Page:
Circadian Temperature Rhythm Amplitude and Long Term Tolerance of Shiftworking.
Reinberg-A; Andlauer-P; Vieux-N
NIOSH 1981 Jul:87-103
The amplitude of body temperature circadian rhythm was assessed as an index for prediction of longterm tolerance of shiftwork schedules. Body temperature was studied to determine whether rapid adjustment of acrophase (Ap) to phase shift of socioecological synchronizers (SESs) was associated with small circadian amplitude and to assess whether good clinical tolerance of shiftwork was related to large amplitude of oral temperature circadian rhythm. One study used 25 male shiftworkers in two French oil refineries who had been on shiftwork from 1 to 16 years. One group (age range 24 to 48 years) was on weekly rotations. Another group (age range 21 to 28 years) was on rapid rotations of 3 to 4 days. Self measurements of oral temperature, grip strength, and peak expiratory flow were performed every 4 hours except during sleep over a period of 6 to 8 weeks. Negative correlations were established between amplitude of circadian rhythm and Ap shift for oral temperature, peak expiratory flow, and urinary 17-hydroxycorticosterone. Another study involved 48 shiftworkers in French steel and chemical plants. Steel workers were on a 7 day rotation, and chemical operators rotated every 2 days. Clinical tolerance of shiftwork was assessed by incidence and intensity of digestive, neurological, and sleep disturbances. Significant differences between tolerant and nontolerant shiftworkers were noted only for amplitude. Small circadian amplitude was associated with poor tolerance. Another study considered the relationship between amplitude, shiftwork tolerance, and age using 29 oil refinery operators on rapidly rotating shifts. Oral temperature was measured every 4 hours except during sleep, and a 3 week longitudinal series was obtained for each individual. A negative correlation was noted for amplitude and Ap shift for oral temperature. Cosinor analysis indicated that only temperature circadian amplitude differed between shift tolerant and nontolerant subjects. The authors conclude that rapidly rotating shifts encourage development of long term tolerance to shiftwork associated with large amplitude and slow adjustment in circadian temperature rhythm.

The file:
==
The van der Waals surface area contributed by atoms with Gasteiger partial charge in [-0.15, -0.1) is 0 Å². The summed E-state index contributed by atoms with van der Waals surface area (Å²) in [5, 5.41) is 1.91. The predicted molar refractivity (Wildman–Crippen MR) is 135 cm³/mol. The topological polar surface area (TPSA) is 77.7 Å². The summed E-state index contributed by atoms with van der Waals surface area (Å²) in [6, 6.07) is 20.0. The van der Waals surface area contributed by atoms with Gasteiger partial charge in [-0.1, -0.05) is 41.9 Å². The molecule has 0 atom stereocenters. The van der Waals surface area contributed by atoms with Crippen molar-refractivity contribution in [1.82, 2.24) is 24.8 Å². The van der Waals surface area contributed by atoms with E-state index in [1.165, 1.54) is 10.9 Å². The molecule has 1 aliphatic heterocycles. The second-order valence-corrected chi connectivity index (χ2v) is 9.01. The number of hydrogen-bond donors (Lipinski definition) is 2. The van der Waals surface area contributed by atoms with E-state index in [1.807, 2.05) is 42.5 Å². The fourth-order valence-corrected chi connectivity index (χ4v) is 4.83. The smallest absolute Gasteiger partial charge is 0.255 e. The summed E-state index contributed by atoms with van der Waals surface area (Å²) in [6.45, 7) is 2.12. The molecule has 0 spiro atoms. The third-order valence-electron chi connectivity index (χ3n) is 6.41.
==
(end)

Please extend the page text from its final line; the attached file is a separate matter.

Worker-health; Work-performance; Sleep-deprivation; Work-intervals; Job-stress; Physiological-response; Worker-motivation; Psychological-effects; Biological-rhythms;
DHHS (NIOSH) Publication No. 81-127
The Twenty-Four Hour Workday: Proceedings of a Symposium on Variations in Work-Sleep Schedules, Division of Biomedical and Behavioral Science, NIOSH, U.S. Department of Health and Human Services, Cincinnati, Ohio, DHHS (NIOSH) Publication No. 81-127